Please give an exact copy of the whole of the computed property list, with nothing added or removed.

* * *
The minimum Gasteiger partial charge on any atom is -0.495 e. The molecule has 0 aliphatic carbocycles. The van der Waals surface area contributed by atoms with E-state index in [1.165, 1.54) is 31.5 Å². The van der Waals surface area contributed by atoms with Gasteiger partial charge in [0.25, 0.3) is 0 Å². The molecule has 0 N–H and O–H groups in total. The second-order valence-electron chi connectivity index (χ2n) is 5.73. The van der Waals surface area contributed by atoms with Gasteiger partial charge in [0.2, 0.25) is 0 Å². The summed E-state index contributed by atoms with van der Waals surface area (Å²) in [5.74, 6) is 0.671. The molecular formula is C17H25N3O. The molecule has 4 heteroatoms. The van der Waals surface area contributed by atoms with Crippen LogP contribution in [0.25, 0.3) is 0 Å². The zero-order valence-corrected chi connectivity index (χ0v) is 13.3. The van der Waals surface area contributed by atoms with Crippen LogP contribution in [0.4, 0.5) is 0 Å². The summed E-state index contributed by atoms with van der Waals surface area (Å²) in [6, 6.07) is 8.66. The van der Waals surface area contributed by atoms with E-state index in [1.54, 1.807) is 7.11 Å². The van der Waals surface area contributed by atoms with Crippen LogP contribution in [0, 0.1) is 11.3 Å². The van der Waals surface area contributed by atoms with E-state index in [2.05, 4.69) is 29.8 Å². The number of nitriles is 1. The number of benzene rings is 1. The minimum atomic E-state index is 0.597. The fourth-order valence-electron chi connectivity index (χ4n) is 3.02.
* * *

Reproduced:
The minimum Gasteiger partial charge on any atom is -0.495 e. The molecule has 0 aliphatic carbocycles. The van der Waals surface area contributed by atoms with E-state index in [1.165, 1.54) is 31.5 Å². The van der Waals surface area contributed by atoms with Gasteiger partial charge in [0.25, 0.3) is 0 Å². The molecule has 0 N–H and O–H groups in total. The second-order valence-electron chi connectivity index (χ2n) is 5.73. The van der Waals surface area contributed by atoms with Gasteiger partial charge in [0.2, 0.25) is 0 Å². The summed E-state index contributed by atoms with van der Waals surface area (Å²) in [5.74, 6) is 0.671. The molecular formula is C17H25N3O. The molecule has 4 heteroatoms. The van der Waals surface area contributed by atoms with Crippen LogP contribution in [0.25, 0.3) is 0 Å². The zero-order valence-corrected chi connectivity index (χ0v) is 13.3. The van der Waals surface area contributed by atoms with Crippen LogP contribution in [0.4, 0.5) is 0 Å². The summed E-state index contributed by atoms with van der Waals surface area (Å²) in [6, 6.07) is 8.66. The van der Waals surface area contributed by atoms with E-state index in [1.54, 1.807) is 7.11 Å². The van der Waals surface area contributed by atoms with Crippen LogP contribution in [0, 0.1) is 11.3 Å². The van der Waals surface area contributed by atoms with E-state index in [2.05, 4.69) is 29.8 Å². The number of nitriles is 1. The number of benzene rings is 1. The minimum atomic E-state index is 0.597. The fourth-order valence-electron chi connectivity index (χ4n) is 3.02.